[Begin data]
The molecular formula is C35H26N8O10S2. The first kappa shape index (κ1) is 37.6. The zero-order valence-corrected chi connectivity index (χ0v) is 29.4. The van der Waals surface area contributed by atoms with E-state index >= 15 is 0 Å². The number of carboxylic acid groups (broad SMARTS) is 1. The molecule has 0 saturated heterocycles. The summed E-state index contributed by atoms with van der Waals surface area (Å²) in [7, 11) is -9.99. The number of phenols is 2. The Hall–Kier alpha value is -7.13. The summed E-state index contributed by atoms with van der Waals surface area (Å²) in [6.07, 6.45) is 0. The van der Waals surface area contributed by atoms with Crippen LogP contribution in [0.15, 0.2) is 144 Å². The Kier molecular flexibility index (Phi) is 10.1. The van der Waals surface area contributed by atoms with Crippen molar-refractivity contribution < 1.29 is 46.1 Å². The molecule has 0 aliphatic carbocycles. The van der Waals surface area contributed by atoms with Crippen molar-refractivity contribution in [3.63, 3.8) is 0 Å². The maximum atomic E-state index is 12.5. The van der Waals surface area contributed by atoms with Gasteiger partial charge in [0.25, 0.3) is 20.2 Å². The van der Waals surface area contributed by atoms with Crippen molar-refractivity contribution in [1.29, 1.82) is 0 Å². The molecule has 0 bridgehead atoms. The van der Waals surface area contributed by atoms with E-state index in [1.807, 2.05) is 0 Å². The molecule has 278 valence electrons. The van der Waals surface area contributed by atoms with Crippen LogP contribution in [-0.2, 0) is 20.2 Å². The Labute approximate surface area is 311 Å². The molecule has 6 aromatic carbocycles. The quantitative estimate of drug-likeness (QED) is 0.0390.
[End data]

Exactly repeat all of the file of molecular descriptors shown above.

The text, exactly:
The molecular formula is C35H26N8O10S2. The first kappa shape index (κ1) is 37.6. The zero-order valence-corrected chi connectivity index (χ0v) is 29.4. The van der Waals surface area contributed by atoms with E-state index >= 15 is 0 Å². The number of carboxylic acid groups (broad SMARTS) is 1. The molecule has 0 saturated heterocycles. The summed E-state index contributed by atoms with van der Waals surface area (Å²) in [7, 11) is -9.99. The number of phenols is 2. The Hall–Kier alpha value is -7.13. The summed E-state index contributed by atoms with van der Waals surface area (Å²) in [6.07, 6.45) is 0. The van der Waals surface area contributed by atoms with Crippen LogP contribution in [0.15, 0.2) is 144 Å². The Kier molecular flexibility index (Phi) is 10.1. The van der Waals surface area contributed by atoms with Crippen molar-refractivity contribution < 1.29 is 46.1 Å². The molecule has 0 aliphatic carbocycles. The van der Waals surface area contributed by atoms with Crippen molar-refractivity contribution in [3.63, 3.8) is 0 Å². The maximum atomic E-state index is 12.5. The van der Waals surface area contributed by atoms with Gasteiger partial charge in [0.25, 0.3) is 20.2 Å². The van der Waals surface area contributed by atoms with Crippen molar-refractivity contribution in [1.29, 1.82) is 0 Å². The molecule has 0 bridgehead atoms. The van der Waals surface area contributed by atoms with E-state index in [1.807, 2.05) is 0 Å². The molecule has 278 valence electrons. The van der Waals surface area contributed by atoms with Crippen LogP contribution in [-0.2, 0) is 20.2 Å². The Labute approximate surface area is 311 Å². The molecule has 6 aromatic carbocycles. The quantitative estimate of drug-likeness (QED) is 0.0390.